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SIGNS

Father Francis's picture
Fourth Week of Advent

Mt. 1: 18-25

The obvious theme of today’s Mass could be summed up in one word, ‘Signs’. The prophet Isaiah told Ahaz that the Lord would give him a sign that “the maiden is with child and will soon give birth to a son whom she will call Immanuel, a name which means ‘God-is-with-us’”. St. Paul wrote about the Good News from God that came to us through Jesus. He is the sign of our salvation, of our call to be saints. In the Gospel, Joseph receives a sign through his dream that Mary’s Son is the “One to save His people from their sins.”

The Old Testament seems to be full of signs – the burning bush, floods and plagues. The New Testament has its share, too, with the voice from the cloud at the Baptism of Jesus, and the miracles themselves. If we give it some thought we can enumerate signs throughout the centuries. If a sign is something that points the way, there are many ways that we might be pointed towards our eternal life. The greatest sign we have is the sign of Jesus in Holy Communion. The Holy Eucharist is a sign of eternal glory. If we can possess Him now on this earth, it is a sign that we shall possess Him in the life to come.

There have been many real signs calling us to follow Christ. Our Blessed Lady used Bernadette in Lourdes as a sign-post for the faithful to draw people to repent and pray for themselves and the conversion of sinners. The prayerful faces of the millions of pilgrims who pray at the Lourdes grotto are a sign that the Kingdom of God is here.

The miracle of the sun at Fatima is a modern sign. In 1917 the three children, Lucy, Jacinta and Francesco had been meeting Our Lady just outside their village on the 13th. of each month from May to September. Many people were following them to their visions. They asked for some sign that it was true. So, on October 13th. some 70,000 people witnessed the “Miracle of the Sun”, when it spun like a catherine wheel, danced about the sky, and appeared to be heading straight towards the earth, before settling back to its normal position.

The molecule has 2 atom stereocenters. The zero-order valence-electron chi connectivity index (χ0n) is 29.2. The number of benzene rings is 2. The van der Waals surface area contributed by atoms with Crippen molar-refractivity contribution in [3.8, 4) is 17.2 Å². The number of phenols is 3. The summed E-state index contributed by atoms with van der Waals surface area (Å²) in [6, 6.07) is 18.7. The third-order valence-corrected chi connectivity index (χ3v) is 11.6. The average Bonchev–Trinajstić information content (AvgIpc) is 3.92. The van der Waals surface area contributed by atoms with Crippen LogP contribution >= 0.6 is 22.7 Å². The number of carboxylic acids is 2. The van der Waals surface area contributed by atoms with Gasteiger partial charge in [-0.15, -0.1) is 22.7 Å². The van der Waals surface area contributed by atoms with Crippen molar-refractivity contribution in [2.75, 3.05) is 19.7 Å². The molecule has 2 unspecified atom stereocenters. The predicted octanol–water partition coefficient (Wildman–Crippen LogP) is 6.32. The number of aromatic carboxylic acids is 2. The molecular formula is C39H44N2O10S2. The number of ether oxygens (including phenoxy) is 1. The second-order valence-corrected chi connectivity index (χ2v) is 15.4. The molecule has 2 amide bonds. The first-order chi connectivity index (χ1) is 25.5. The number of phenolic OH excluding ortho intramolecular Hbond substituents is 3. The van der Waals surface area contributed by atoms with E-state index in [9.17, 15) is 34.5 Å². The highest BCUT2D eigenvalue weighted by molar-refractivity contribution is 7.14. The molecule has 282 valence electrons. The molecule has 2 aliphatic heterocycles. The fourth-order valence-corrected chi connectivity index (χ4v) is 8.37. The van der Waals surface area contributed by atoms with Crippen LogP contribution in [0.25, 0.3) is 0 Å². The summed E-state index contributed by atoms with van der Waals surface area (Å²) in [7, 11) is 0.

There is a story told of an old Jew, who was confined to his bed. He longed for the coming of the Messiah, and hoped to be living at His arrival. Each morning, when his servant woke him and drew the curtains, he would ask, “Has the Messiah come yet?” The answer he got was always the same, “No, Sir.” One day the old man asked, “How do you know that the Messiah has not yet come to us?” “Well, Sir, as I look out of your window I can see all those Catholics coming out of morning Mass. I only have to look at their miserable faces to know that the Messiah has not yet come.”

I hope that fictional story is not true of this congregation. But is there some truth in it? How do we leave church? If you were to stand outside and just watch as the congregation left any Catholic church, would you be convinced that they have just come face to face with Jesus?

So, there is a message here for us all today. The greatest sign of all, Jesus Christ, did come to us as the angel predicted to Joseph. He was born, lived, and died. He then came back from the dead and lives on. We have access to Him in many ways. We may receive His Holy Spirit. We may have Him as our constant Companion. We may take Him to ourselves in Holy Communion. In a few days’ time we will once again celebrate His birth.

Perhaps the best sign of all that Jesus really does enter into our hearts is the way we live in harmony at all times with our neighbours. The joy that comes to our world on Christmas Day is more than just presents, food, drink, and a holiday. For a short time, goodness and peace rules the earth. Fighting ceases and peace reigns. Our special task as Christians is to try and ensure that the peace which rules us this week lives on next week, and well into the New Year. Then, it will be an obvious sign to the world that our Saviour Christ has indeed come into our world.

Heavenly Father, the best sign we have of Your love is the gift of Your Son Jesus who will once again come into our hearts this Christmas. We thank you for this and may we give Him the warm welcome that His mother Mary and Joseph gave Him.

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